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Columbus Schools could need $82 million levy, treasurer says
The Columbus school board has expressed its intent to place a levy on the ballot in November, although this has yet to voted on. They have also yet to identify the amount of this impending levy.
According to Treasurer Michael Kinneer, reporting May 20, if all of the assumptions identified in the 2009 budget were to remain constant over the next five years, the levy would need to be at least 8.3 mills.
An 8.3-mill levy would generate an estimated $82 million in additional funds per year and would cost the owner of a $100,000 home an additional $254 annually.
To come up with this figure, Kinneer factored in conditions the board has already expressed a desire for, including the fact that the levy would last for a period of four years, and that during those four years the district would not return to voters for additional funds.
According to Board President Terry Boyd, this factor serves only to give a general idea of what the levy may look like, since the committee set up to discuss the upcoming levy has yet to identify a millage requirement.
Boyd emphasized that Kinneer's estimate stems from the assumption that no factors within the district change over the next five years - a situation that is highly unlikely since the additional and deletion of programs from the district is a common occurrence.
"Whenever you add programs, it costs more money, but then you take away programs, too, so the number will change again," said Boyd. "We don't know at this time. It could be less or more."
Boyd also noted that, according to the budget, the levy will have little to no impact on fiscal year 2009.
"If we did absolutely nothing, we could squeeze through fiscal year 2009, but then we'd be up the creek without any paddles, and we'd have to do something quickly. That is not a position we would like to be in," he said.
The board heard its first presentation of next year's budget from the district's executive director of budget and financial management, Robyn Essman.
According to Essman, the budget committee "did not play a part in the fiscal year 2009 budget, but was a critical part of the 2007-08 budget. This is a reflection of their recommendations and goals from that budget."
The 2009 budget shows overall higher costs within the district, with no real increase in revenue.
The general fund for fiscal year 2008-09 is proposed at $688 million. This is an increase of $34.7 million over the fiscal year 2007-08 budget.
The highest expenditures fall within the personal services category, which includes salaries and wages paid to district employees. The district anticipates $384.5 million dollars in personal services for 2008-09. This accounts for 55.9 percent of next year's budget. The increase in this area can mainly be attributed to the 2.5 percent cost of living increases that were included in recent salary negotiations.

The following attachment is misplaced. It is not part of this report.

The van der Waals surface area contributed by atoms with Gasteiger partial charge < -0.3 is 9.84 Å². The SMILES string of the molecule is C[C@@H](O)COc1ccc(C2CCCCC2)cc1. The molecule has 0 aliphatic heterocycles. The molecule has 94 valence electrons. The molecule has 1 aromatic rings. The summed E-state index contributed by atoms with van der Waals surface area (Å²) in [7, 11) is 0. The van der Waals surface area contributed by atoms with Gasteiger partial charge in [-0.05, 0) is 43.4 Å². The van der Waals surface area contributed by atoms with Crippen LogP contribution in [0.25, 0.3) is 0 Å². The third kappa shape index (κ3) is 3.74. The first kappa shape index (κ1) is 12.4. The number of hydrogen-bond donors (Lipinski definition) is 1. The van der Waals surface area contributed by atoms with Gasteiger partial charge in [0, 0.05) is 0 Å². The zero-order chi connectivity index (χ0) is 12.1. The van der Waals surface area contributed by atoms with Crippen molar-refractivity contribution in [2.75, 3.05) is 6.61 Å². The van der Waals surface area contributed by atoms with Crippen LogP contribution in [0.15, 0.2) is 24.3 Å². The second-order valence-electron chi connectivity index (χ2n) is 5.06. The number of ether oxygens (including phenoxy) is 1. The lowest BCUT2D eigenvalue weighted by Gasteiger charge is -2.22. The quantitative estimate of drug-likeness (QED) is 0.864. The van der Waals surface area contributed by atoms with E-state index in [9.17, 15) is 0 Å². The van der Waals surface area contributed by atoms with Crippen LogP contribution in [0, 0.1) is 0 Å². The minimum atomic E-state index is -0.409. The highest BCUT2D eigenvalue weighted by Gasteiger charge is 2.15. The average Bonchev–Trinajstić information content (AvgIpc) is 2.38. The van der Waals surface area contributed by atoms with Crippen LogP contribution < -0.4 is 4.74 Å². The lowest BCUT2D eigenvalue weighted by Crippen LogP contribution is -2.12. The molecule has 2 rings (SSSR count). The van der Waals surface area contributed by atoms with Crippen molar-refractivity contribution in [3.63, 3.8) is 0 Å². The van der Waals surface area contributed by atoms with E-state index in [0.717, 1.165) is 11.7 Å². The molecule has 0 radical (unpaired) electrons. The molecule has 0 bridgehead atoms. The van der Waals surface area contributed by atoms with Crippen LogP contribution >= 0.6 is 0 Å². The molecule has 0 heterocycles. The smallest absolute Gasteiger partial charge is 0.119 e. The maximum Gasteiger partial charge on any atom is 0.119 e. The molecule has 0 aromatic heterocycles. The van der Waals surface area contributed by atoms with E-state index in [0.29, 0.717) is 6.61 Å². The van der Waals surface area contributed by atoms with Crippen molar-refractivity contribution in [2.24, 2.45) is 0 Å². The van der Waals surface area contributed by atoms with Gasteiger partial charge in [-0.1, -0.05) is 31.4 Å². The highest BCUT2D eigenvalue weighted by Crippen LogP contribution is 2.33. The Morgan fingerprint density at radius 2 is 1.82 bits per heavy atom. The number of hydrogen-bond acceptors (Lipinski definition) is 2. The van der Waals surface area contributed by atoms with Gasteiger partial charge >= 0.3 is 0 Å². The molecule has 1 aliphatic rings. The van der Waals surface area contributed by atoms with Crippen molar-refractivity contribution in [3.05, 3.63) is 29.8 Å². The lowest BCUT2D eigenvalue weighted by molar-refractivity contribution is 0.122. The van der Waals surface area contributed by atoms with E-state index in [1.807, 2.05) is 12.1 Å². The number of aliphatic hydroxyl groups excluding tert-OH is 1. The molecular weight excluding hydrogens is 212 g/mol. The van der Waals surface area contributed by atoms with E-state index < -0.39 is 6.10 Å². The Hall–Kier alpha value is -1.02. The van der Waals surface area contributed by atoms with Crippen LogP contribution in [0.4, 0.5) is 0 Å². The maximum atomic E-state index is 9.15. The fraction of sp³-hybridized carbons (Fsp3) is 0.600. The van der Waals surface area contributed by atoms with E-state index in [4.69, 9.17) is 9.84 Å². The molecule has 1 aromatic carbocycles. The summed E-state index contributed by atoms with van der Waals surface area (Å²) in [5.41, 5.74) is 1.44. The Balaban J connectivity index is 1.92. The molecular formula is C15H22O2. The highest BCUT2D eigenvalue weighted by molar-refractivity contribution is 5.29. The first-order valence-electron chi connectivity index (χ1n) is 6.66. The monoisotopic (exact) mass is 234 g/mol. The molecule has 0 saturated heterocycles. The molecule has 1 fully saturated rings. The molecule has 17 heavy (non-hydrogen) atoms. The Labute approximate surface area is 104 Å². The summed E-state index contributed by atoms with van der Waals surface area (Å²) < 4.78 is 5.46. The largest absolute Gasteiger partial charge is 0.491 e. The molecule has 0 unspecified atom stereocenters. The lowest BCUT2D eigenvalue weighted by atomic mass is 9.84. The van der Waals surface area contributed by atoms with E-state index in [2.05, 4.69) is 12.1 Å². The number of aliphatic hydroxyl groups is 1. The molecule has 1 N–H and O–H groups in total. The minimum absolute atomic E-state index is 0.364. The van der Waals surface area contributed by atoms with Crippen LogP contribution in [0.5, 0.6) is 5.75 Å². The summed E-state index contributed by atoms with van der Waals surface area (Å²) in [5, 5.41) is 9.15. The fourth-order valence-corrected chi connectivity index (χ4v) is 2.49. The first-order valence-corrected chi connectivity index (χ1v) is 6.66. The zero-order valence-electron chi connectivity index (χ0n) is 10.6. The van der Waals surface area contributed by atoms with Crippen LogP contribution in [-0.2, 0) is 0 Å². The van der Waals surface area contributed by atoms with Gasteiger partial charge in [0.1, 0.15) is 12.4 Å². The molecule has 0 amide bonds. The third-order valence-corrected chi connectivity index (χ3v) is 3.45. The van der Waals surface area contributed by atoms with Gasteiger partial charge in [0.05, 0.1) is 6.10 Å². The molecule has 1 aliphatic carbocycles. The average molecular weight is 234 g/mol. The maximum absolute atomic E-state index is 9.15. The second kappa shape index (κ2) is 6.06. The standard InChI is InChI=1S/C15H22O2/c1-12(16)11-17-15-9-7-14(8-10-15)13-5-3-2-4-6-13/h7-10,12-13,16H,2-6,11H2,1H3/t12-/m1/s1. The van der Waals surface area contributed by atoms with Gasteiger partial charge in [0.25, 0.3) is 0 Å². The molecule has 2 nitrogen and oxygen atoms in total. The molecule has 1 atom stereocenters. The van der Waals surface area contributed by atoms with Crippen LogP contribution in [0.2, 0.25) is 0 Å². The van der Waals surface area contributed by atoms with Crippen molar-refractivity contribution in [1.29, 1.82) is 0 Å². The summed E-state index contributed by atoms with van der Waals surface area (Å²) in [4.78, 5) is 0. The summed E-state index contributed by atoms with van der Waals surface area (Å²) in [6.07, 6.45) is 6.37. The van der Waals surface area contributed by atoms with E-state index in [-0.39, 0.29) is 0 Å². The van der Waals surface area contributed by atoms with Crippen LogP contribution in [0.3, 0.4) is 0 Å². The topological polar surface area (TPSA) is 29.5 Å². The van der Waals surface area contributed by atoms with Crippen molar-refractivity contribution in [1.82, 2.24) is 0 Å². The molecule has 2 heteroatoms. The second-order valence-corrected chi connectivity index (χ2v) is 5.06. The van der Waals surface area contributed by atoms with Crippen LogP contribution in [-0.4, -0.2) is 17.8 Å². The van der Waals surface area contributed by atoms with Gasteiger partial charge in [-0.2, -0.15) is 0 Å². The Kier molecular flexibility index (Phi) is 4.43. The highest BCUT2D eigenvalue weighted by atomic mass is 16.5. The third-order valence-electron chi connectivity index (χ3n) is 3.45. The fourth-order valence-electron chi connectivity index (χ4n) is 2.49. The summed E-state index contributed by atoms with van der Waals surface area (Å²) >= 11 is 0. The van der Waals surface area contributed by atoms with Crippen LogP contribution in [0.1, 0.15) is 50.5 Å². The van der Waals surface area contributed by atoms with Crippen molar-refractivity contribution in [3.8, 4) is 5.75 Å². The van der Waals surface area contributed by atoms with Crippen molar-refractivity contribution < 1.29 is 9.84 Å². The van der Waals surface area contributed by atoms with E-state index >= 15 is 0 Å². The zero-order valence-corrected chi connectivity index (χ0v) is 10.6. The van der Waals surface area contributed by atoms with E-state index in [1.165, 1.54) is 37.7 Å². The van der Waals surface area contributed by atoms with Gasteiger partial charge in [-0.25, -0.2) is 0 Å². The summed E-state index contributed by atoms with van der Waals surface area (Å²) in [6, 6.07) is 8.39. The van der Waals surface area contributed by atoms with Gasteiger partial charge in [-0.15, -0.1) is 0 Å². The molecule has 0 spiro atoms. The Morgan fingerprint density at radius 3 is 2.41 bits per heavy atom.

As a result of salary increases, the district is also seeing a 4.23 percent rise in fringe benefits, which include the district's share of various medical and life insurances, which are calculated as a percentage of wages.
Another significant increase in expenditures within the district falls under materials and supplies, with the largest increase reflecting the recent hikes in fuel costs, which the district anticipates to jump 40 percent during the 2008-09 fiscal year, bringing the fuel up to an estimated $5.6 million dollars.
"As we know right now, fuel is a critical piece of everyone's budget," said Essman, "It's really hard to get a handle on. It's hard to make a projection."
Essman added that the district is continuously monitoring the oil markets and buying fuel at the lowest possible prices through the State Term Purchase contract.
The non-general fund budget for fiscal year 2008-09 totals $636 million. This includes debt service, capital project funds, and other operation costs not accounted for in the general fund.
This brings the district's total budget for fiscal year 2008-09 to approximately $1.3 billion.
With all that money coming out of the district, all eyes are now focused on the dollars going in.
The district's revenue consists of six categories: real estate tax, personal tangible taxes, unrestricted grants, restricted grants, property tax allocation and other revenue.
Real estate taxes account for nearly 48 percent of the school district's income. Columbus City Schools anticipates the collection of $319 million through this method, a one percent increase over the current fiscal year.
The district is seeing a significant decrease in personal tangible taxes. The district plans to collect roughly $18 million in personal tangible tax during the 2008-09 fiscal year, a 77.8 percent decrease from the previous year. This decrease stems from the fact that Ohio is currently phasing out the personal tangible tax.
This budget, as presented, was not voted on at the meeting. The board has one month to study the proposed budget before voting takes place, which is expected to occur at the June 17 meeting.
Also at the meeting, the board heard updates to the five-year forecast, which, according to Kinneer, goes hand in hand with the budget.
In Kinneer's presentation, he predicted to the board an end-of-the-year balance of $39.5 million. He also reported that with no additional funds coming into the district, the cash balance at the end of the 2008-09 fiscal year will be an estimated $13.1 million.
By the end of fiscal year 2013, the district would be in the red with a $369 million dollar deficit.
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